Economic growth in China has created a voracious appetite for luxury goods. Now wealthy shoppers there are shunning labels they see as tainted by the common touch.
As Asia cools and Europe’s middling wealthy hunker down, the super-rich are expected to be the prime movers in the market for luxury goods.
Flash-sale websites such as Gilt Groupe and Ru La La were hailed as disruptors in the ecommerce space, but recently there’s been a bit of a disruption in their success story, prompting some to wonder if flash-sale sites are more of a marketing gimmick than a sustainable business model.
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What follows is a list of those that made an article of clothing famous, made characters famous for fashion sense, or managed some combination of the two.
This year at the Walpole China Luxury Conference in London there were actually bears in the room. Many expressed concern that if European consumer spending slowed, spending from China will not be enough to offset the weakness.
According to digital performance company iProspect, there are 19 million affluent men online, and the vast majority of them are shopping. Nearly half of these wealthy men spend more than $4,000 a year online.
Coming off a year where global IPO performance declined across the board, shares of Tumi Holdings traveled in high style during their debut on the Big Board.
American Apparel has gone through the ringer like a worn out T-shirt. However, its controversial CEO says that not only his clothing, but his business model, will be more durable than anything made in China.
Billionaires can buy every toy that catches their fancy, including antique cars, jumbo jets, and spaceships. What are some of the toys the world’s billionaires have bought?
JPMorgan is reducing J.C. Penney's F12 same-store sales estimates since sales trends appear softer than anticipated, with the Fast Money traders.
Luxury retailer Neiman Marcus announced plans to launch an ecommerce website in China by year-end to cash in on the country’s strong interest in high-end brands and growing spending power.
Jiang Qiong’er, Shang Xia’s founder, is determined to help China cast off the inferiority complex that comes of decades of producing cheap trinkets. If succesful, it could herald the emergence of China as a power to reckon with in the global luxury business and provide a blueprint for other local brands to become globally competitive, the FT reports.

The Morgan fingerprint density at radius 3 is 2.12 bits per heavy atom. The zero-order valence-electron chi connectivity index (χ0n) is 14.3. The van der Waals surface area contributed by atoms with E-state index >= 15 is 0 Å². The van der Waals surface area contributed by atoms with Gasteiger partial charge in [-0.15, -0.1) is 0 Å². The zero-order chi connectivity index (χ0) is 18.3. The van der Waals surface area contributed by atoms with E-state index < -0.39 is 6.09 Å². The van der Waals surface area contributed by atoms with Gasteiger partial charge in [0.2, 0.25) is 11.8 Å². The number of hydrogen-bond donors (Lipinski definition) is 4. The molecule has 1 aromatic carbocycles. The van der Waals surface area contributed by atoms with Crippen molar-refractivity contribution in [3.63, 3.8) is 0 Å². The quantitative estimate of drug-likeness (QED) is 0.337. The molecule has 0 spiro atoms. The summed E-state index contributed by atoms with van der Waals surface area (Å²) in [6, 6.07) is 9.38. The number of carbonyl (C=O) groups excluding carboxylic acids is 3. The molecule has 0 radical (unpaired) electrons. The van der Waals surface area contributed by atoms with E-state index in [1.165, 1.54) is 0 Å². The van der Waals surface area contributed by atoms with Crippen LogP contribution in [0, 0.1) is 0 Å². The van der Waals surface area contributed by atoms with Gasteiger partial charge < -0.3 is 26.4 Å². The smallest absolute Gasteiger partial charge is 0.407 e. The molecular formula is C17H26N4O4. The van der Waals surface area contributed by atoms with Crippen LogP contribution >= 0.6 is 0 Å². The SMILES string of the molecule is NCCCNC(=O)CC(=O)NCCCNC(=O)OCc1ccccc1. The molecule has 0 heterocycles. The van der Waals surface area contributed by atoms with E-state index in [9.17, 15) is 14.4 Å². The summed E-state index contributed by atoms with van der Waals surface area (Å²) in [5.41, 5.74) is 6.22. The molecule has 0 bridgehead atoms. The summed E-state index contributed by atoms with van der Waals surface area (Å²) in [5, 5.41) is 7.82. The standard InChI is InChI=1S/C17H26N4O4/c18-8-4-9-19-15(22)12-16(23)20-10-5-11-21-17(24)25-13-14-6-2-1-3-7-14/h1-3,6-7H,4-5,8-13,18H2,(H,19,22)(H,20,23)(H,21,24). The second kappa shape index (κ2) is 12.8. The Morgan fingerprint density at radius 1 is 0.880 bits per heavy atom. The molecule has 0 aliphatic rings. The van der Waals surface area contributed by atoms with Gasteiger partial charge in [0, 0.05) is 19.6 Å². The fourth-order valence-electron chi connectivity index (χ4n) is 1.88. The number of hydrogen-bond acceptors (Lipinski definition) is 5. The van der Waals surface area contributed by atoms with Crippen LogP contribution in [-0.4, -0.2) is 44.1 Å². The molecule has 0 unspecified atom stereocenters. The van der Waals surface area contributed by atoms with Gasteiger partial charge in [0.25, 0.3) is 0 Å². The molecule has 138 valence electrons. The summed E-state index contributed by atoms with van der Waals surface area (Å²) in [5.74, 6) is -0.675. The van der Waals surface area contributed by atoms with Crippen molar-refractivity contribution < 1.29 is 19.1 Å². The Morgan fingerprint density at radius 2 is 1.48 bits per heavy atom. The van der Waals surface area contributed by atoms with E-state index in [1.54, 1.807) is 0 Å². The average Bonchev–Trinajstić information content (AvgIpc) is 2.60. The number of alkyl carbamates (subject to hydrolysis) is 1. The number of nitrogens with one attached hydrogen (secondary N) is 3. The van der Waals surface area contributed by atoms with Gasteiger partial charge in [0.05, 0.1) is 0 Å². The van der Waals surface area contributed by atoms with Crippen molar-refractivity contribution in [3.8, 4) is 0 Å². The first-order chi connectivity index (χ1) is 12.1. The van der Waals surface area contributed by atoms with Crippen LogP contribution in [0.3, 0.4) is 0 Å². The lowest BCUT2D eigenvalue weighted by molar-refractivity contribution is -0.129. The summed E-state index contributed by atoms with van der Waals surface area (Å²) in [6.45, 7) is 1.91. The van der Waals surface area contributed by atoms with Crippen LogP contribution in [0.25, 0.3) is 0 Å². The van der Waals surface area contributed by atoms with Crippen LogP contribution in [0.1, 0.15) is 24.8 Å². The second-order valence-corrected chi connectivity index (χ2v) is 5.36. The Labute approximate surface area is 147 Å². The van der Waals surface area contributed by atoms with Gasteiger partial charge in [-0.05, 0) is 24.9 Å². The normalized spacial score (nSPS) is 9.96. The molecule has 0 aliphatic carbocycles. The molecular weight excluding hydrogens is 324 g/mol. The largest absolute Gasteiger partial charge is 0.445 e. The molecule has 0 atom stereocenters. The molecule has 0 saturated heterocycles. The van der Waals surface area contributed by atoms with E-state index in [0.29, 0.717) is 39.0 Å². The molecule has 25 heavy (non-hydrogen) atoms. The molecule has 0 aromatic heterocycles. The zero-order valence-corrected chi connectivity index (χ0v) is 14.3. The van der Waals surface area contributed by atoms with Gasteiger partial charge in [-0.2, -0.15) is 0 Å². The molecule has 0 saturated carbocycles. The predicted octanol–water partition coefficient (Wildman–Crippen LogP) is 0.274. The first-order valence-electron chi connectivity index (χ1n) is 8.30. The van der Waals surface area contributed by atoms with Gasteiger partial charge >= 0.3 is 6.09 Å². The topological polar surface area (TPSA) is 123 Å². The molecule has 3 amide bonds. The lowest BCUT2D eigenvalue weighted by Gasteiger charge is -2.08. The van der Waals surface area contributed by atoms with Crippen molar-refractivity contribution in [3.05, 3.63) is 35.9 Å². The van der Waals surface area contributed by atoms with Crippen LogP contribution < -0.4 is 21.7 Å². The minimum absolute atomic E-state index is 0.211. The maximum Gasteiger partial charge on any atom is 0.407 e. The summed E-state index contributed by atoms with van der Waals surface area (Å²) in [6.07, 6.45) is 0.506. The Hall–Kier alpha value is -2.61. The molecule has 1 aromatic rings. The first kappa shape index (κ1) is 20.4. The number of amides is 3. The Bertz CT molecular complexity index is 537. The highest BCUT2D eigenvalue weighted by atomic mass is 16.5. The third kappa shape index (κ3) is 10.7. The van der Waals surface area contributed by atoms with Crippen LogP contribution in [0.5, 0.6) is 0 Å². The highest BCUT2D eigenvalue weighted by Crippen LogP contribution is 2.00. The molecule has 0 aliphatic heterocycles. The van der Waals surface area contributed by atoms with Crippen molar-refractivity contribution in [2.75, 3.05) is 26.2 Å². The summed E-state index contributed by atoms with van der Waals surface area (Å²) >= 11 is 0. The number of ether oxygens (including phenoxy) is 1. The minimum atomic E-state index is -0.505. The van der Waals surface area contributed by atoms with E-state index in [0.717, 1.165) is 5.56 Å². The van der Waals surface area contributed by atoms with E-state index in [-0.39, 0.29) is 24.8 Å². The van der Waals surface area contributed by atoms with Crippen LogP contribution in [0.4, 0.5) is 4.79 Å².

Childrenswear is attracting the eye of fashion designers as they launch lines to cater to consumers who want to deck their children out in the latest trends — even if it means paying premium prices.
Consumers are in the driver’s seat as retailers move away from wardrobe staples and shift to fashion-forward pieces while planning their upcoming fall inventories, industry analysts said.
Many retailers rung up strong sales during the holiday season, putting them in a position to leverage this success in an initial public offering, said Ted Vaughan, a partner in the retail and consumer products practice of BDO USA.
High-end department store Nordstrom is funneling its returned and worn shoes to its Nordstrom Rack outlet stores. A look at what this practice means for the Nordstrom brand. Is there a fine line between being an outlet store and a thrift store?
From high heels to high-octane driving, the world of luxury is on fire. CNBC's Courtney Reagan sits down with President of Manolo Blahnik, George Malkemus, to talk about the demand for quality and craftsmanship in their designer shoes. Get a sneak peek at a limited edition Ferrari that sold out in less than an hour!
Chinese shoppers have become a fixture of the luxury retail scene in the US and Europe, drawn by much cheaper prices than at home. But many upscale brands have yet to bond with China’s million millionaires. The Financial Times reports.
Australian surfwear company Billabong International said it will sell a stake in its Nixon brand watch brand and close up to 150 stores to fend off a $820 million private equity bid, sending its shares up by more than 50 percent on Friday.